Ariarne Titmus (Australia) and Yui Ohahsi (Japan) proved their class yet again, helping themselves to a second gold medal in three days at the Tokyo aquatics Centre on Wednesday. The action packed day also saw American Katie Ledecky redeem some of the prestige that she had lost while falling behind Titmus in the women’s 400m free, clinching gold in the newly introduced 1500m free stamping her class over the rest of the field with a huge 4 second margin.
Titmus once again swam a calculated race, pacing well through the four-lapper, before coming back from behind in the women’s 200m free, with a new Olympic record to boot. The 20-year-old lagged behind in the initial part of the race before she slowly but surely took control and then finally kicked in at an impressive time of 1:53.50. to add to the 400m free style title she had won the second day of the competition.
Ariarne Titmus, new queen of the pool crowned at Tokyo Olympics
Hong Kong’s Bernadette Siobhan Haughey did her country proud as she slipped ahead of Canada’s Penny Oleksiak for the silver with a new Asian record time of 1:53.92, while the Canadian collected the bronze by returning at 1:54.70.
Ohashi, much to the glee of the home team camp, again asserted her class in the women’s 200m individual medley with a hard fought win against her American rivals, Alex Walsh and Kate Douglass. The 20-year-old, who had won rather surprisingly the 400m individual medley title earlier came good at the right time and once she leapt into the lead was unstoppable before touching the wall in 2:08.52. Walsh in at 2:08.65 took silver, while Douglass won the bronze, clocking 2;)9.04.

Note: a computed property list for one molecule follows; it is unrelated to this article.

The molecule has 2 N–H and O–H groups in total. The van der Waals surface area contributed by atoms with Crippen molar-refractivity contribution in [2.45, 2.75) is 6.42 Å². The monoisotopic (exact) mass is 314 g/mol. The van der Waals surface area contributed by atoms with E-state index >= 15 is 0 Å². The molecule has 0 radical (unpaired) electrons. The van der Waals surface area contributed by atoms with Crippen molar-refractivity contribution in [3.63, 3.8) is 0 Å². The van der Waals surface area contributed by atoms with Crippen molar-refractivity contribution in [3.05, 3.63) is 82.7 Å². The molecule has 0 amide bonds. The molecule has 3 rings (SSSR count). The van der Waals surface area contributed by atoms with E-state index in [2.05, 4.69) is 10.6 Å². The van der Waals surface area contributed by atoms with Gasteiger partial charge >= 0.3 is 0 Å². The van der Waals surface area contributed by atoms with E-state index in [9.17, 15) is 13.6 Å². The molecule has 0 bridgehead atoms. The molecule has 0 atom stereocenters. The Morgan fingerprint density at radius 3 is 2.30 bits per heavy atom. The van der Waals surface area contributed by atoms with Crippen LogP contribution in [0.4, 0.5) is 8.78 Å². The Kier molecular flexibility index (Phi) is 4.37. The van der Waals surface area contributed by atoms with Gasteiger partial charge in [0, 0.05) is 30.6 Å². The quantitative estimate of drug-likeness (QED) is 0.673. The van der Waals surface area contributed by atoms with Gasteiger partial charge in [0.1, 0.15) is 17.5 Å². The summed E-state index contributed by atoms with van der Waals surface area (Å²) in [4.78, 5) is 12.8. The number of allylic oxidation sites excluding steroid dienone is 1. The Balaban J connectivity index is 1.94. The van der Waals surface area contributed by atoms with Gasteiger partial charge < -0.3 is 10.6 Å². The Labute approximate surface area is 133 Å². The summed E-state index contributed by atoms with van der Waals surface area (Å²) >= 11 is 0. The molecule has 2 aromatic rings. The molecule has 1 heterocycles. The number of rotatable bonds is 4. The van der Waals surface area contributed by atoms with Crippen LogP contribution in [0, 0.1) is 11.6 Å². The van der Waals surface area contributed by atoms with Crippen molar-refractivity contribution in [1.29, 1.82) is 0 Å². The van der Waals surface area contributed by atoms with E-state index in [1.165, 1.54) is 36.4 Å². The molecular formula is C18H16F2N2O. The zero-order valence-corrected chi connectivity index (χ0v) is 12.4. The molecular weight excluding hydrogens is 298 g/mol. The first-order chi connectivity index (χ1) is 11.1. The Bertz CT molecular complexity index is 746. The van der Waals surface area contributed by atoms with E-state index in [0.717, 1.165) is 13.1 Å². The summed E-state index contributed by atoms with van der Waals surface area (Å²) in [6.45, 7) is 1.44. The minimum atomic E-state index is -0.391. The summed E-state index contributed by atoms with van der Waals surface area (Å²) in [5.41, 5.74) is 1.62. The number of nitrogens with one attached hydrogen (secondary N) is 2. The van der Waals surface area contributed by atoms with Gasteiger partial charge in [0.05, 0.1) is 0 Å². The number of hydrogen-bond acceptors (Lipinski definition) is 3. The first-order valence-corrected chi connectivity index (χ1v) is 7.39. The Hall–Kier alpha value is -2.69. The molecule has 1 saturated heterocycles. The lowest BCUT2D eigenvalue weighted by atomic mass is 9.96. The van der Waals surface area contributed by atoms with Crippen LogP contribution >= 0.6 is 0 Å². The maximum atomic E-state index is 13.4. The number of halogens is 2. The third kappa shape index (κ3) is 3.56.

The reigning champion and world record holder, Katinka Hosszu (Hungary) once again failed to impress and had to settle with a poor seventh place, the same spot she finished in the 400m event, even as Ohashi celebrated on her grand success.
America’s Katie Ledecky wins 1500m freestyle, gets sixth career gold
Ledecky led the United States to a 1-2 finish in the women’s 1500m, but it was always a one-horse race as the star performer from Rio 2016, took to the lead almost straight away and stayed right on top before stopping the clock dead at 15:37.34 at the end of the gruelling 30-lap affair. Team-mate Erica Sullivan who followed next was timed at 15:41.41 while German Sarah Kohler, finished further behind in 15:42.91 for the bronze medal.
Hungarian Kristof Milak expectedly took the top of the podium place in the men’s 200m butterfly final, confirming the gold medal with a new Olympic record time of 1:51.25. Japan’s Tomoru Hondo took silver in 1:53.73, ahead of Federico Burdisso (Italy), third in 1:54.45.
Great Britain emerged a surprise winner of the men’s 4x200m freestyle relay, helping itself to a new European record time of 6:58.58 ahead of Russia (7:01.81) and Australia (7.01.84) which with a last-gasp effort knocked off the all-conquering American quartet off the pedestal.